Equipment & Exercise Selection

A worker is only as good as his tools; unfortunately, the tools most fitness professionals have to work with are probably not the most appropriate for maximizing power generation.

Gravity-Based Equipment

Dumbbells, barbells and selectorized stacks are all gravity-based training tools. One reason experts have stressed the importance of performing resistance exercises in a slow, controlled manner is to avoid momentum. Momentum is the tendency of an object in motion to stay in motion. When it comes to performing movements at high velocities, however, inertia also becomes a problem. Inertia is the tendency of an object at rest to stay at rest.

Strength production curves at higher velocities reveal that great force is required to initiate movement (in order to overcome inertia) but force production drops off considerably as the speed of the weight picks up (momentum). Force production at the beginning of the movement increases dramatically at higher velocities.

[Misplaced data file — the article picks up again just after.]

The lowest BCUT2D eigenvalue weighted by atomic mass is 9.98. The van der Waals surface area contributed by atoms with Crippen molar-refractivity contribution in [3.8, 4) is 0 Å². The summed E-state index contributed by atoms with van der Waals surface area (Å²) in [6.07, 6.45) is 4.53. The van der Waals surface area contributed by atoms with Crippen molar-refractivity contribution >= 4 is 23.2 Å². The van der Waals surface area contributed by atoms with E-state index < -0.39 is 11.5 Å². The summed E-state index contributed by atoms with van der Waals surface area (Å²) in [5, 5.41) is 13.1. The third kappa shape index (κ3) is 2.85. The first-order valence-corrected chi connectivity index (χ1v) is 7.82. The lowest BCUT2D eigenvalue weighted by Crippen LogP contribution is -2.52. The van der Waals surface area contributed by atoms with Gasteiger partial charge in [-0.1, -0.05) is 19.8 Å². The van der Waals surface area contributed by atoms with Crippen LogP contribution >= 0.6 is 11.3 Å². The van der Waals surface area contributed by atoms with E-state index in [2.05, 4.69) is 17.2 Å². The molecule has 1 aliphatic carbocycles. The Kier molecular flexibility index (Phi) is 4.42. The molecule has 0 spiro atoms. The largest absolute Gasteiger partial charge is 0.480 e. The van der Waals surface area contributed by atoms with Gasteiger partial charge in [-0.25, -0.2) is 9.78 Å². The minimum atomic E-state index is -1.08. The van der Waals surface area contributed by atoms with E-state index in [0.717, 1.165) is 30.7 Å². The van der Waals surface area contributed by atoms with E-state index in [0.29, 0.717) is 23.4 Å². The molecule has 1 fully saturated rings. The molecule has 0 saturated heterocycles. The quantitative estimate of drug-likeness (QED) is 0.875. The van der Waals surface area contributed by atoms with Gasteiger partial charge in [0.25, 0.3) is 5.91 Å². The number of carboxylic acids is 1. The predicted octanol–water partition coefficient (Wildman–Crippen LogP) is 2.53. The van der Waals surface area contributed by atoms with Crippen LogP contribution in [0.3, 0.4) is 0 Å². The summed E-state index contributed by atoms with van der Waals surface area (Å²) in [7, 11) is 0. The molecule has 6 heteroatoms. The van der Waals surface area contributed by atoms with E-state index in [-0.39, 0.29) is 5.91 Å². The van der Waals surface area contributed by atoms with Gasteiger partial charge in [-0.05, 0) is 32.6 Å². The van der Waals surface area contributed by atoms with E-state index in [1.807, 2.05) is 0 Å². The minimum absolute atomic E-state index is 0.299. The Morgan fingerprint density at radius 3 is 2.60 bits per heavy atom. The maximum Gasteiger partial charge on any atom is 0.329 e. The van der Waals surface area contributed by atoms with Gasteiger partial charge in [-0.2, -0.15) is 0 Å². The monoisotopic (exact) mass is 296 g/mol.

Termination of the movement presents its own set of potential problems. Since the weight is moving at a higher velocity, more effort is needed to slow down and stop the weight. But more effort may not always be possible. Consider a high-velocity leg press on a selectorized weight stack. If enough speed is generated, the foot plate will come out of contact with the soles of the shoes. As the weight stack and foot plate come back to the user, the weight will generate its own momentum and a great deal of eccentric force will be required to stop it safely. This presents an extremely dangerous situation for the ankle, knee and hip joints of older adults. Based on these considerations, it appears that free weights and weight stack machines are not the best tools to use in a power training program for this population. (For a detailed discussion on momentum, see “Counteracting Momentum During Exercise” by Amy Ashmore, PhD, IDEA Fitness Journal September 2004, p. 39).

Pneumatic Equipment